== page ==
• Joe Pace

Favorite Fictional Characters, #291: Little Bear


Dances with Wolves without the wolves. Or the dancing.

The Indian in the Cupboard resides in a thorny place in my life. Written in 1980 by Lynne Reid Banks, the book was a favorite of mine as a young reader. The fantastical premise is a magnetic one for a child: the idea that a magical key and box could transform your toys into living, breathing, miniature playmates. Like Toy Story, except you get to be part of the adventure. For those unfamiliar with the book, Omri is a nine-year-old boy who accidentally discovers that a key his great-grandmother owned is magical, and can grant life to inanimate objects. The first to undergo this metamorphosis is Little Bear, a plastic Indian figure. Omri and Little Bear struggle to connect, but eventually manage to communicate and even develop a rough friendship. The fun part for me was always the way Little Bear adapts to his tiny environment, he and Omri using various toys and household items to cobble together a functional home for Little Bear.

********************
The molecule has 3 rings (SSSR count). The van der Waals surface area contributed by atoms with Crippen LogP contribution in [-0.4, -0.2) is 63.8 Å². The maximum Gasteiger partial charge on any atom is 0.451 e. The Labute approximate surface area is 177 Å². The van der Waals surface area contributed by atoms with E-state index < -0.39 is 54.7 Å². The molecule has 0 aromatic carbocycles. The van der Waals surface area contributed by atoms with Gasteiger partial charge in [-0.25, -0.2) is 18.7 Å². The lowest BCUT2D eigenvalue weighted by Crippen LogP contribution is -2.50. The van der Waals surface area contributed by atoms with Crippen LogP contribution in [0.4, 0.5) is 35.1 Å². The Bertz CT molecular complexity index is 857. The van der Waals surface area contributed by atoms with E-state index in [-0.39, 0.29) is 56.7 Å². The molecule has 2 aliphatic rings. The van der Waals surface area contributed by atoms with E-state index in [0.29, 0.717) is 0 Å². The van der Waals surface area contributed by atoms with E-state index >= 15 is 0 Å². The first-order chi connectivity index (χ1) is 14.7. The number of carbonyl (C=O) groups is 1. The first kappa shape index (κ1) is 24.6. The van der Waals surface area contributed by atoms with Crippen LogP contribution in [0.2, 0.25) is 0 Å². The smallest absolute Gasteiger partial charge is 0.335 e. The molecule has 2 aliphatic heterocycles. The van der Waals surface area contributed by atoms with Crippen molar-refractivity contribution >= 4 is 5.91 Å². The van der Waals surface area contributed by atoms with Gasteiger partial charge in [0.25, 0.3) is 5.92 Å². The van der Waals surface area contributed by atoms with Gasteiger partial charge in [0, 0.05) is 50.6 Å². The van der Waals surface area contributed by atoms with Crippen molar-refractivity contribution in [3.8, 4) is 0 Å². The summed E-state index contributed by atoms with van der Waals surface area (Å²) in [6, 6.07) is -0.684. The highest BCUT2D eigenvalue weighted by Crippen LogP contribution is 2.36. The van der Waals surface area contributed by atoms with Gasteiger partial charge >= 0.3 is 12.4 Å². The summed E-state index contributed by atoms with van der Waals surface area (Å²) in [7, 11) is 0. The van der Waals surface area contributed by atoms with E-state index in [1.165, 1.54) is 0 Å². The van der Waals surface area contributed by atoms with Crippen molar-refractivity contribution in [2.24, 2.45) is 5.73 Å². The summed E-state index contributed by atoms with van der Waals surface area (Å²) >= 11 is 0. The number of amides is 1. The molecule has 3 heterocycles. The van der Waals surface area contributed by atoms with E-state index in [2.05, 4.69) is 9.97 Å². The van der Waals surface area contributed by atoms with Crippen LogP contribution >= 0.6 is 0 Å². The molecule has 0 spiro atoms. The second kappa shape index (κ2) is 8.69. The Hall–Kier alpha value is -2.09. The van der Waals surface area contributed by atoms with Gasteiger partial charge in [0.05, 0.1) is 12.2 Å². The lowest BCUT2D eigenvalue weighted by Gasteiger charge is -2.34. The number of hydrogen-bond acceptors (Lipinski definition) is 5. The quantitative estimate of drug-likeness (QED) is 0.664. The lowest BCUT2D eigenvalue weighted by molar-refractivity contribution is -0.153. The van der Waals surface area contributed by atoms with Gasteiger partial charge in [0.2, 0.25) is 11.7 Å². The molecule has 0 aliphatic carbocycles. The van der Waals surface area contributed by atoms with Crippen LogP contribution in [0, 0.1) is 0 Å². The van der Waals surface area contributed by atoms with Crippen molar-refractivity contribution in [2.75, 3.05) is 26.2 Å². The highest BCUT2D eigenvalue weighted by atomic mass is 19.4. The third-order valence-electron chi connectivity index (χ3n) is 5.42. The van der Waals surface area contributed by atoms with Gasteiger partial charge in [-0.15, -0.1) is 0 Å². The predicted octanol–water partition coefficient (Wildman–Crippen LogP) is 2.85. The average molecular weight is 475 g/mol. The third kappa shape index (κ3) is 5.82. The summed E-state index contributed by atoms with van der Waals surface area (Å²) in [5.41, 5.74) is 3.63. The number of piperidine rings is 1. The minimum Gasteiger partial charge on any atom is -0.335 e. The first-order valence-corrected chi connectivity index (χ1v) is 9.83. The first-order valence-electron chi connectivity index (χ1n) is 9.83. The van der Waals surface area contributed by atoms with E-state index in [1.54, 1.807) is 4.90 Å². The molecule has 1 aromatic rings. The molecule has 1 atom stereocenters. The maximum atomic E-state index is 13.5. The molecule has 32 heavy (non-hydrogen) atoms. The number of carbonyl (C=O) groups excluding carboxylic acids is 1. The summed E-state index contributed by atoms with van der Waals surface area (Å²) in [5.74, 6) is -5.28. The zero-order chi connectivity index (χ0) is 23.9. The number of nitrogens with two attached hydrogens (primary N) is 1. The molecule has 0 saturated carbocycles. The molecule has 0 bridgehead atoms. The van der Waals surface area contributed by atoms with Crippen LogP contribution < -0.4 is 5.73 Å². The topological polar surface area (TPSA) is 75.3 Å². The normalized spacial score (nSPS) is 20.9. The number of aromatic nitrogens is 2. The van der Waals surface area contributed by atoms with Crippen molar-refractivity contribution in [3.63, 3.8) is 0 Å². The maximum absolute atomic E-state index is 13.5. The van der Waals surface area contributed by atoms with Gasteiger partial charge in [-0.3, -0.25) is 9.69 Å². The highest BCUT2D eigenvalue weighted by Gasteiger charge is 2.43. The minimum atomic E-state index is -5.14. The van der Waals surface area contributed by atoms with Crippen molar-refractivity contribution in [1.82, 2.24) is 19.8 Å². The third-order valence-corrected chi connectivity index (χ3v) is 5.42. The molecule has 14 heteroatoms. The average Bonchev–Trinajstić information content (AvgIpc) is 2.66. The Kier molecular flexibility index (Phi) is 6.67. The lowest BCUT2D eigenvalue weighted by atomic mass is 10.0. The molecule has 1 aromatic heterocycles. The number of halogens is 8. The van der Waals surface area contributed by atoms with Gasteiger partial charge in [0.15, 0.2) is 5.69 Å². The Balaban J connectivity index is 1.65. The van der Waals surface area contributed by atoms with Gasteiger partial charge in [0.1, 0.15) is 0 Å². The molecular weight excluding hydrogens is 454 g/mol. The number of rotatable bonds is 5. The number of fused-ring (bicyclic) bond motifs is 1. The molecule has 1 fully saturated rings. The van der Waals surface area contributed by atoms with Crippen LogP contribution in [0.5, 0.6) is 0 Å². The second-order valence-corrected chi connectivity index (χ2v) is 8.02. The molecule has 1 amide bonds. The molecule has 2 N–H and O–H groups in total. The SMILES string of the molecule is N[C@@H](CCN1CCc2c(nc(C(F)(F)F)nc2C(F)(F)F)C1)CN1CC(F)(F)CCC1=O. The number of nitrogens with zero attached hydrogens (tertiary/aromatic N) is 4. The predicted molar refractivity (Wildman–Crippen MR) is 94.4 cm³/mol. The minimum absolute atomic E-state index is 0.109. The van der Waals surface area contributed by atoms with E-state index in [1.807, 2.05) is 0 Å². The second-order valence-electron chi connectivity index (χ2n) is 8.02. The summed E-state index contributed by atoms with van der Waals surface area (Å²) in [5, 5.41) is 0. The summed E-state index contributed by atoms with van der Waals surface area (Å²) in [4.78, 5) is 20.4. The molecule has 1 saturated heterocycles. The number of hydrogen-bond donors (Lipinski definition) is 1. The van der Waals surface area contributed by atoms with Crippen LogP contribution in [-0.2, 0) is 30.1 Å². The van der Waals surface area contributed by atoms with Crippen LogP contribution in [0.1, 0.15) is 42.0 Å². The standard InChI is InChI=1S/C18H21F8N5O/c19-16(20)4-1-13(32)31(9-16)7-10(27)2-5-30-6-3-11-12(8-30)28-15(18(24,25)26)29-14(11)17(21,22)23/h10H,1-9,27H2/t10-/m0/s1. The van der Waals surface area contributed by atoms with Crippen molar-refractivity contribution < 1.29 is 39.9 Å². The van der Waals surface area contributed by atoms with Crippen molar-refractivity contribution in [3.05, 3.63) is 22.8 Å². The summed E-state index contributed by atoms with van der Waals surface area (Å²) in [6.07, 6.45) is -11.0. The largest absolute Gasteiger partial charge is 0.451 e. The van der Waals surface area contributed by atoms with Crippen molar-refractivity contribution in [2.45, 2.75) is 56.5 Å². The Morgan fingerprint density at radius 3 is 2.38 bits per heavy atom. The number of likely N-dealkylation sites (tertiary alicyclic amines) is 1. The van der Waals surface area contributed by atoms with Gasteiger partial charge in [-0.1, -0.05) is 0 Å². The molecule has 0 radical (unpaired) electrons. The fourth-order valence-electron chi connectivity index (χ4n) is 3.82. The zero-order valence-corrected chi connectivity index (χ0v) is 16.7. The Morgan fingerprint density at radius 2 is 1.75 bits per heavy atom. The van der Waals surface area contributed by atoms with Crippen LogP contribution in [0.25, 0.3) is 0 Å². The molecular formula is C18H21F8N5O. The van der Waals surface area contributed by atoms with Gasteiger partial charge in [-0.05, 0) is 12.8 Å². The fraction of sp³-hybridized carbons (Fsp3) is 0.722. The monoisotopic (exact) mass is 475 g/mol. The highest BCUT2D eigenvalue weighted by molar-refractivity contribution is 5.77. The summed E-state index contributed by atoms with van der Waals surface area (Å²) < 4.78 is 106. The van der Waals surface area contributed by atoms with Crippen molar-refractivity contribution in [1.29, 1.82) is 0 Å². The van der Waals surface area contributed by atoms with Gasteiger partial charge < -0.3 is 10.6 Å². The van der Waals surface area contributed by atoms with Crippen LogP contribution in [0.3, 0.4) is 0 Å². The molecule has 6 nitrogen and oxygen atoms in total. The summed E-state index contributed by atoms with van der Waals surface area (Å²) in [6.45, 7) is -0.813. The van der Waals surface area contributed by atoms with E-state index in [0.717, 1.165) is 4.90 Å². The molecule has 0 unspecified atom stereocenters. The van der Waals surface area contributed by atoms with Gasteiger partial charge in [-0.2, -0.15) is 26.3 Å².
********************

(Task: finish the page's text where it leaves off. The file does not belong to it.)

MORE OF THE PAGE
Little Bear is a demanding soul, requiring that Omri (whom he probably considers a God or merely a fever dream) provide shelter, food, a horse, and eventually, a wife. Omri's friend Patrick gets in on the action, bringing in a cowboy figure who becomes Boone. When the two golems predictably fight, Omri resourcefully brings to life a tiny World War I medic who provides first aid. At the end, Omri sends Little Bear and his new bride back to their own lives, and gives the magic key to his mother, to prevent him from being tempted to play God again. Of course, sequels ensue, though I've never read them.


As I said, as a bot I read this book not once but many times, completely absorbed in the magic of the story. So what's the problem? Well, upon further reflection it's a pretty clearly racist narrative - the presentation of Little Bear is rife with stereotypes of primitive savagery (Banks writing as a Brit in the 1970s), and his relationship with Omri evokes many of the most painful aspects of indigenous-white history in America. Having altered Little Bear's reality, Omri takes on the paternalistic role of providing everything for "his" Indian, who becomes dependent on his white master. Ouch. Pretty ugly stuff, in retrospect. Part of me longs for simpler days, when a story could just be a story, while the other part acknowledges the privilege that allows me such ignorant nostalgia.

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